18. Alexander | October 15, 2013 at 9:45 pm

    Ultimately this goal does come down to being Lou’s fault for the very reason previously stated, a goaltender never ever is to take his eyes off the puck. Lou is paid very well to just keep that little black disc on the outside of the goal line, plain and simple. Had Lou kept his eye on the puck this combination of errors by the defensemen would have been stopped before it crossed the goal line if we had an alert goaltender, which we do not. Lou it is your fault.

  19. lana leitova | October 16, 2013 at 7:38 am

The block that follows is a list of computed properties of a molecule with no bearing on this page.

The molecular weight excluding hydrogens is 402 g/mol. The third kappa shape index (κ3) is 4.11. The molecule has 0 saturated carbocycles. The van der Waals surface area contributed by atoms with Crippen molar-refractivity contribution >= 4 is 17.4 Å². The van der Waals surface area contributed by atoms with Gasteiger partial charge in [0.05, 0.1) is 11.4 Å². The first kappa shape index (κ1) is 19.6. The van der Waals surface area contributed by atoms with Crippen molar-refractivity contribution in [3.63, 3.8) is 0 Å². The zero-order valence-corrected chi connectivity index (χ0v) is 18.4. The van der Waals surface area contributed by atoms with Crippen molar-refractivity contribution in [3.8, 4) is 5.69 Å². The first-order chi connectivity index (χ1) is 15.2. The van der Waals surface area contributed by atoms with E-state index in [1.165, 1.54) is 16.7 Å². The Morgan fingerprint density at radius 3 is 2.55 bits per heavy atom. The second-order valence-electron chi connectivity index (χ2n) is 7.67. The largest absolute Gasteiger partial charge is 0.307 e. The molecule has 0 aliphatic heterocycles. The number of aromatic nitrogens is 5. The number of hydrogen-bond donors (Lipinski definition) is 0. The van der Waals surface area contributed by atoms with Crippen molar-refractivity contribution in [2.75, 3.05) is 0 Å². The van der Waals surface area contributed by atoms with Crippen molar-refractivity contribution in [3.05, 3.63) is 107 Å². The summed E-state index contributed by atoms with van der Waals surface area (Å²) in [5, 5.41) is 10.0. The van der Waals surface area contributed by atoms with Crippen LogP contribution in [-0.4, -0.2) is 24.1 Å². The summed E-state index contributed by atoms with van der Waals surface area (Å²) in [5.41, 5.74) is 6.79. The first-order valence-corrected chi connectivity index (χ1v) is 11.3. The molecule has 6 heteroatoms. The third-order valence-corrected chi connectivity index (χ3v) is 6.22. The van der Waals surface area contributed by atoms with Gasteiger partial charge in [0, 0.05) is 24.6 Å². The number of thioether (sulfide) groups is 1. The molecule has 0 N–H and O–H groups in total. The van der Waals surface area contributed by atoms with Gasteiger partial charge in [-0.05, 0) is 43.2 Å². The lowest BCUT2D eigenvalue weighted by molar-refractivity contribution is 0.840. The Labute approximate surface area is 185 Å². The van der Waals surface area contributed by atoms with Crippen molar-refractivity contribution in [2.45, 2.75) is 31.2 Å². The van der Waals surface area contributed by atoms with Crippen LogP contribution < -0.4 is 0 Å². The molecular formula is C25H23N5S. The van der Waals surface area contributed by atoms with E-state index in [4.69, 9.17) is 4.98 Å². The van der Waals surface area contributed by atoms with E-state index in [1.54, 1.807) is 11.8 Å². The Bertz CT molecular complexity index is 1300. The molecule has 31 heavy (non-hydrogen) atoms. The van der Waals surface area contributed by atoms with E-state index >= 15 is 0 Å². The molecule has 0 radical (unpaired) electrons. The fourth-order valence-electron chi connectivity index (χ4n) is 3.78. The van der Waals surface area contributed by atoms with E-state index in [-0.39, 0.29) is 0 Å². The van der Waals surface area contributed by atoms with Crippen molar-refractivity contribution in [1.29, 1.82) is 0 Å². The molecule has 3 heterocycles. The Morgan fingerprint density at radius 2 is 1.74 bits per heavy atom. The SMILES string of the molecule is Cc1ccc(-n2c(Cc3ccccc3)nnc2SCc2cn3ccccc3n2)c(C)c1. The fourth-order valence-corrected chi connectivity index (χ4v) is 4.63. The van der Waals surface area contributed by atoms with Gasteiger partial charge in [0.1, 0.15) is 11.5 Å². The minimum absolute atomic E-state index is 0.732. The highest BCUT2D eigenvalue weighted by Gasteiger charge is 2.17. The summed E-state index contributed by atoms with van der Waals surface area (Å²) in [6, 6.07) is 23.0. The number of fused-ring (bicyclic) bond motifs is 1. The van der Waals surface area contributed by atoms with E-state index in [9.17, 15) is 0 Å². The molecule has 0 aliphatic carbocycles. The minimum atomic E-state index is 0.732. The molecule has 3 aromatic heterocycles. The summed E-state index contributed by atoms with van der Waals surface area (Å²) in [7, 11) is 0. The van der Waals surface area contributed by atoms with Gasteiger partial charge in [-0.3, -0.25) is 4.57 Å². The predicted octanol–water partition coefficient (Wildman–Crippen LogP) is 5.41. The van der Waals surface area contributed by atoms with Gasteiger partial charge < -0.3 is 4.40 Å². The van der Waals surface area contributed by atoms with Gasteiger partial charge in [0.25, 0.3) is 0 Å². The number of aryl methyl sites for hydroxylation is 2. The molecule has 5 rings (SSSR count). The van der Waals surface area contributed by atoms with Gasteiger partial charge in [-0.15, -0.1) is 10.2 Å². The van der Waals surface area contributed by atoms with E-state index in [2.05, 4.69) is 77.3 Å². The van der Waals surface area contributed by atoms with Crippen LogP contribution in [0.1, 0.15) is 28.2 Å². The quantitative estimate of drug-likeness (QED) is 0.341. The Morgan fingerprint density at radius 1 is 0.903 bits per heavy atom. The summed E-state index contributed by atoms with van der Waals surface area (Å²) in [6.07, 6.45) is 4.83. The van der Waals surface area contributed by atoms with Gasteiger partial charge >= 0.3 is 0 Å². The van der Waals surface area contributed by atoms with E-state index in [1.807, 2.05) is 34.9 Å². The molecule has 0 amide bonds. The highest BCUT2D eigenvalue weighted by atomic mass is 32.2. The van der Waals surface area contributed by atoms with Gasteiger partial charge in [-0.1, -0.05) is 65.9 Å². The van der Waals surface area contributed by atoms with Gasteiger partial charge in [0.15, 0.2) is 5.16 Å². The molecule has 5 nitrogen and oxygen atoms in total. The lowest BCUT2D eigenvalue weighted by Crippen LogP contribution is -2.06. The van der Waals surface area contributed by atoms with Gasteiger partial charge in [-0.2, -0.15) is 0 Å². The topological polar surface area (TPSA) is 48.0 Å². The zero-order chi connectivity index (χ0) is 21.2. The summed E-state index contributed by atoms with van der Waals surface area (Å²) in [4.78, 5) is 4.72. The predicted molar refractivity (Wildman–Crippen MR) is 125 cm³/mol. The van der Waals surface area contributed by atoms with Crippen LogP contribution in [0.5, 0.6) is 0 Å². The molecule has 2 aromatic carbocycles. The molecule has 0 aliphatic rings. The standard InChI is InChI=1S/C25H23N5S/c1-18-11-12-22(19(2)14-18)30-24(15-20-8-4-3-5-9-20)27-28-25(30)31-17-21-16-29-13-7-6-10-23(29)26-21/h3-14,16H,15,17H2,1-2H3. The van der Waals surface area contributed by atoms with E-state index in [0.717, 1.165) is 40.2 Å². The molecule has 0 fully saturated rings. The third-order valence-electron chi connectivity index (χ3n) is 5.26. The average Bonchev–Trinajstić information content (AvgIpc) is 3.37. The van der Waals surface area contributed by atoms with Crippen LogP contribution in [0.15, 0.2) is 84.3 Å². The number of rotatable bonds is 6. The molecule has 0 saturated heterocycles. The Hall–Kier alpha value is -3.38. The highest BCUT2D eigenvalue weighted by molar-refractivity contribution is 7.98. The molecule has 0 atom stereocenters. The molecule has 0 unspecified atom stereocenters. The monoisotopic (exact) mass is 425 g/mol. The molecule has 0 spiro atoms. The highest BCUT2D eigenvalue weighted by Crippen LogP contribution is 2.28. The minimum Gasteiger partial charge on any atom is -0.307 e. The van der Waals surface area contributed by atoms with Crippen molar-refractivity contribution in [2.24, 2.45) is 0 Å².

I agree with Paul. As a former player at the top amateur player (not a goalie) and a coach at of elite midget and bantam players, who has attended numerous coaching seminars and certification courses, I was always taught to teach goalies NEVER to take their eyes off he puck, no matter what, most especially in their own end, even when the puck appears to be in your own team’s possession and out of harm’s way. I was specifically told by a former NHL goalie who was coaching in the NHL at the time, that this is the primary role of a goal tender and what makes the position so mentally demanding. It is not easy to focus on the puck every moment for sixty minutes, he told me. Even today you see that elite goalies are ever alert and cautious to protect their nets just in case, so they are ready for mistakes like the one Hamhuis/Garrison made or for any number of other bone-headed decisions their team mates might sometimes make, like unexpectedly skating through or right in front of the crease with the puck or passing it across that area, where it’s intercepted by someone the passer didn’t see.